A surgeon from Largo's Diagnostic Clinic was accused Saturday of a Watergate-style coverup of an error he made.
Dr. William Near's original mistake, the Florida Board of Medicine said, was not that serious. He operated on the wrong side of a patient's spine a year ago at HCA Largo Medical Center.
He recognized the foul-up while the patient was in recovery, he said, and admitted it to her as soon as she woke up. She agreed to let him do the correct surgery the following day.
Near said he wasn't sure how it happened, other than he was extremely tired. It was his third operation that day.
He said he didn't charge the woman for either of the operations he performed on her.
Board members said they weren't upset about the surgical error since everyone makes mistakes.
What irked board members is that Near altered some medical records in ways that looked suspicious. When they asked him why he did it, he couldn't explain, except to say he was under great strain.
"There's still some confusion in my mind," Near said. "I wasn't thinking clearly."
"Is a better word to use "coverup?' " suggested Dr. Zachariah P. Zachariah, the board's chairman.
"No, sir," Near said.
Zachariah said he wasn't convinced. He said Near's actions reminded him of former President Nixon's efforts to hide his staff's link to the 1972 break-in at Democratic Party headquarters at the Watergate Hotel.
"There are many things you've done here that are not kosher," the chairman told him. "I have serious concerns about your candor and your honesty."
Near, 37, said he regrets having given that impression. "Integrity is very important to me," he said.
The physician was fined $2,000 and ordered to perform 100 hours of community service.
In other action, the board continued its crackdown on doctors with "zipper problems."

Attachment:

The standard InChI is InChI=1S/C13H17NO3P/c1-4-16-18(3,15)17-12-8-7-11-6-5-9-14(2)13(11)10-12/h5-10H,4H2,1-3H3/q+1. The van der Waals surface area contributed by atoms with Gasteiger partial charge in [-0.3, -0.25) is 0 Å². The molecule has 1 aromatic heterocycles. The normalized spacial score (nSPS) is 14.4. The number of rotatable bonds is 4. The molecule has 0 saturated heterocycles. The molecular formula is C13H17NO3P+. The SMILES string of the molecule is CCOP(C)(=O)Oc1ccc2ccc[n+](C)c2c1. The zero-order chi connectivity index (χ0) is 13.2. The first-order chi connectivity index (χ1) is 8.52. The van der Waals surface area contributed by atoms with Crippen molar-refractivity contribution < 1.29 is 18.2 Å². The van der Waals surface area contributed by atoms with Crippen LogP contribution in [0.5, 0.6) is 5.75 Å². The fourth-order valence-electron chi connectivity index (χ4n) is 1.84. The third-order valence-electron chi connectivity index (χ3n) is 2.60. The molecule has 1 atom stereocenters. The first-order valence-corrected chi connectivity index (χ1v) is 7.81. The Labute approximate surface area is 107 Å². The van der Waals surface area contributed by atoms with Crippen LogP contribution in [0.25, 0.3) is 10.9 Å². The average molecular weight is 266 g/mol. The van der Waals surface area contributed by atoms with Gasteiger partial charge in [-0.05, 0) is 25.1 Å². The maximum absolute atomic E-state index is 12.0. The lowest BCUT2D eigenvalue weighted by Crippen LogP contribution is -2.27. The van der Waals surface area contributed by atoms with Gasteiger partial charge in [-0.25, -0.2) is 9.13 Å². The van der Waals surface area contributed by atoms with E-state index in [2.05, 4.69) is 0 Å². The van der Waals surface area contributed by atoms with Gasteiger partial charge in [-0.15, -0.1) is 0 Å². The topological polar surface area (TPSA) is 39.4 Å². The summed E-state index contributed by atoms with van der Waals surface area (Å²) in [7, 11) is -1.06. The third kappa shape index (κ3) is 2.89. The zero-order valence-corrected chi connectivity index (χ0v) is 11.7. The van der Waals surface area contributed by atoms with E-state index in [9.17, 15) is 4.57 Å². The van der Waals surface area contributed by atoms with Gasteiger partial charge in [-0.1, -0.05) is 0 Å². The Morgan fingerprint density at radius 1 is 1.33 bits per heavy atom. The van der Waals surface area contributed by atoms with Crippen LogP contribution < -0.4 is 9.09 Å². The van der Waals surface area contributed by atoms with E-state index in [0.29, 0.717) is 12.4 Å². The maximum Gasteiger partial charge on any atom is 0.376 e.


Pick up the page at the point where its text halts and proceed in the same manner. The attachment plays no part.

Dr. Lionel Cavallini, a 60-year-old neurologist in Plant City, was suspended for abusing his influence with a patient.
Under questioning, Cavallini admitted having sex with not only that patient but also two others. The other two patients did not file complaints.
Records show Cavallini told investigators the affair came to an abrupt end when his wife discovered it.
The board praised the doctor for his candor. But it deplored what Zachariah called Cavallini's "zipper problems."
His primary defense was that the patient was promiscuous, and his attorney offered as evidence a deposition of the woman taken in a civil case. She admitted that while married she had sex with a co-worker, a carpet salesman and a man who responded to a classified ad she ran for a freezer.
The defense proved persuasive for some board members, but made others furious.
"He clearly did the wrong thing, and I really don't care what her sexual history is," said Pamela Campbell, a St. Petersburg lawyer who serves on the board. "It inflames me to see a victim be pulled apart this way in depositions."
That's why so few victims report sexual abuse by physicians, Campbell said.
She cited national surveys that indicate 10 to 13 percent of physicians have had sex with their patients.
Cavallini was given a year's suspension, but nine months of it were put on hold. After the suspension, he must serve five years' probation and pay a $5,000 fine.
He also is participating in the Physicians' Recovery Network, a program for doctors who are mentally ill or addicts. Some members of the board protested that the program isn't appropriate for sex abusers because they're not really addicts.
But its director, Dr. Roger Goetz of Jacksonville, said it is. It requires Cavallini to undergo psychotherapy and monitors his behavior carefully.
Cavallini told the board he regrets what he did. "This will never occur again," he promised.
Some board members noted the rehabilitation rates for sex-abusing doctors is abysmal. But Zachariah said he thinks Cavallini may be one of the success stories.
"I honestly don't believe this doctor's going to stray again because he knows if he does he's finished," Zachariah said. "He's finito."